Playing both tenor saxophone and clarinet, Adrian Cunningham was every bit the able sparring partner to Gordon, while drummer Alvin Atkinson, Jr. dazzled with his enthusiasm, flipping his sticks and grooving along in the best second line tradition. His feature on the closing "Caravan" even found the drummer utilizing some wordless vocals to establish the mood before Gordon let loose with a volcanic statement of his own.
By contrast, vocal ingénue Cyrille Aimee
went for a smoky and less incendiary set that was also somewhat less engaging overall. Mixing in pop ditties, with jazz standards and her own quirky originals, Aimee follows in the spirit of her native France and the swing style of Django Reinhardt. The unique flavor of her group comes from the use of two guitarists, one on electric and the other on acoustic. The Doors' "People Are Strange" lived up to its title with an odd rendering by Aimee. Much more successful was a quicksilver romp through "Love Me or Leave Me" and the lovely duet with bassist Shawn Conley on "I'm in the Mood for Love." In the final analysis, Aimee's muse is an acquired taste to be sure.
In his first Cleveland appearance, vibraphonist Warren Wolf
left no doubt that his jazz credentials are strictly top-notch. Classically trained, Wolf has lately been establishing himself via a string of excellent releases on the Mack Avenue label and just recently took over the vibe chair of the San Francisco Jazz Collective. With a trio of like-minded compadres, including Clevelander Theron Brown on piano, Wolff straddled between the vibes and Fender Rhodes piano. He skillfully set the mood for Bobby Hutcherson's "Montara," a beautiful peace that Wolf used to cast a nod to one of his inspirations. Yet, Wolf managed to make it his own, his improvisations unfolding in a logical and musically variegated manner.
On the flipside of this double bill would be a tribute to Ray Brown
led by pianist Benny Green
in a trio with John Clayton
and Jeff Hamilton
. Since his days with Art Blakey
's Jazz Messengers in the '80s, Green has proven to possess an encyclopedic knowledge of the jazz piano legacy. In more recent times, he has renewed his efforts in a manner that makes his performances ignite with sheer intensity and displays of technical brilliance.
One of his mentors, the late bassist Ray Brown gave Green an excellent stage for his development and he paid his appreciation with a stimulating set that was easily the highlight of the entire festival. Brown's arrangement of "The Summer Wind" provided an archetypical framework for this trio's use of dynamics, tempo, and mood setting. You could almost hear a pin drop while the trio voiced "Lil Darlin'" with a know-how that only comes with the mastery of what drummer Kenny Washington
calls "the adult tempo." And for a taste of that Nawlins second line groove, Hamilton stoked the coals of "Gumbo Hump," while Green dazzled with a hard driving statement of his own.
Back over at the Palace, the evening hours were ushered in by west coast luminary Pete Escovedo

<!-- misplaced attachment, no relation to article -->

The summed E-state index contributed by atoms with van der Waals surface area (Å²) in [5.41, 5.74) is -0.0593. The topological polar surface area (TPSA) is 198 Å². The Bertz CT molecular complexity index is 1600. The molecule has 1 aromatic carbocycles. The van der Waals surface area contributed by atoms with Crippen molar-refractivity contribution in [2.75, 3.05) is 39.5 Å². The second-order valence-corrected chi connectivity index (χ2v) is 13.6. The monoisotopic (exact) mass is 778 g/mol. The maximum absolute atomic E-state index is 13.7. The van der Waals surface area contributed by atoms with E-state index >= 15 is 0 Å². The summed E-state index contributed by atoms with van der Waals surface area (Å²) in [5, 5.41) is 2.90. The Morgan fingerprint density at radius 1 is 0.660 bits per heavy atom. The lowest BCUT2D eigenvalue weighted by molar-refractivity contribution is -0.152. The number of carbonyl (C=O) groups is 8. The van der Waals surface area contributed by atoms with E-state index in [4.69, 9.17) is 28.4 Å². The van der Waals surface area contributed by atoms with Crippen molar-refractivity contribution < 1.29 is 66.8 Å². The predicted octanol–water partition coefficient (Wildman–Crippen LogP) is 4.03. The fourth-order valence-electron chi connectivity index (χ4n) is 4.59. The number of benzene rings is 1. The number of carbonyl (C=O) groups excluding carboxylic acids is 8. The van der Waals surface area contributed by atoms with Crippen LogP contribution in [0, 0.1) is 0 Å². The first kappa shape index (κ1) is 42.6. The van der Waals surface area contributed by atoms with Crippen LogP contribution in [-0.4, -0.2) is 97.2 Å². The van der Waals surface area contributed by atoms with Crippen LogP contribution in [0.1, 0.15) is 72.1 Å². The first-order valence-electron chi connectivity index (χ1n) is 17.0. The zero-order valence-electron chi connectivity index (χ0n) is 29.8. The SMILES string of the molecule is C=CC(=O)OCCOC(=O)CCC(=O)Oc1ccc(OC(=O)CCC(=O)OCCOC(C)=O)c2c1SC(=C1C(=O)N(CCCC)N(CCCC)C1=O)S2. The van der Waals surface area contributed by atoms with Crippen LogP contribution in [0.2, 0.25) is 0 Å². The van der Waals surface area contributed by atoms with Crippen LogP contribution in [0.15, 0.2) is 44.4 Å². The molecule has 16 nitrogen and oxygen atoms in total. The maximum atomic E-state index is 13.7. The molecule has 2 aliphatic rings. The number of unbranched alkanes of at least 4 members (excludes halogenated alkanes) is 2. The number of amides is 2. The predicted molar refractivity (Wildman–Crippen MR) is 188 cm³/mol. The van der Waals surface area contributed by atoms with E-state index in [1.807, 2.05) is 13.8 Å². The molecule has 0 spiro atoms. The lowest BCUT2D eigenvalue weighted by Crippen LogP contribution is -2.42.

and his Latin Jazz Orchestra. Making this event a special one was the celebration of Escovedo's eightieth year on the planet and the addition of daughter Sheila E. and son Juan Escovedo to the percussion ranks. Add to the mix guitar icon Ray Obiedo and saxophonist Justo Almario and you have the making a magical evening. If it not for the fact that rows of seat literally met the front of the stage, impromptu dancing would have been the order of the night.
Closing out the festival would be yet another double bill. Up first, Trinidad native Etienne Charles
and his Calypso Review would tap a world beat vibe dominated by the steel pan of Leon "Foster" Thomas. On trumpet and congas, Charles would lead the ensemble through its paces, although his own time in the spotlight was somewhat limited. Vocalist Keith Prescott would dominate the middle part of the set, including an overblown and unnecessary effort to get a crowd of listeners down front to dance. The music had its moments, but they were far too few to make the set memorable.
By contrast, Joey DeFrancesco
literally pulled out all the stops to make the most of his slot as the festival closer. He has put together yet another fine trio featuring Cleveland-based guitarist Dan Wilson and drummer Jason Brown
. Opening with "The Preacher," DeFrancesco left no doubt about the fact Jimmy Smith
still is one of the main dudes to butter his bread, so to speak. Wilson's original, "Who Shot John?" was a stunner in every way, including the guitarist's own time in the solo spotlight.
Giving his set some variety, Mike Boone
was added on bass. This gave Joey the opportunity to step out from behind the organ to vocalize and blow some sweet trumpet on "The Touch of Your Lips." He also sat down at the piano for a lively trio performance that led one to wonder why he has not previously explored the 88s. Back at the organ, the twelve bar blues was the order of the evening for some Mumbles style scatting and another rousing solo that would close things down well past the midnight hour.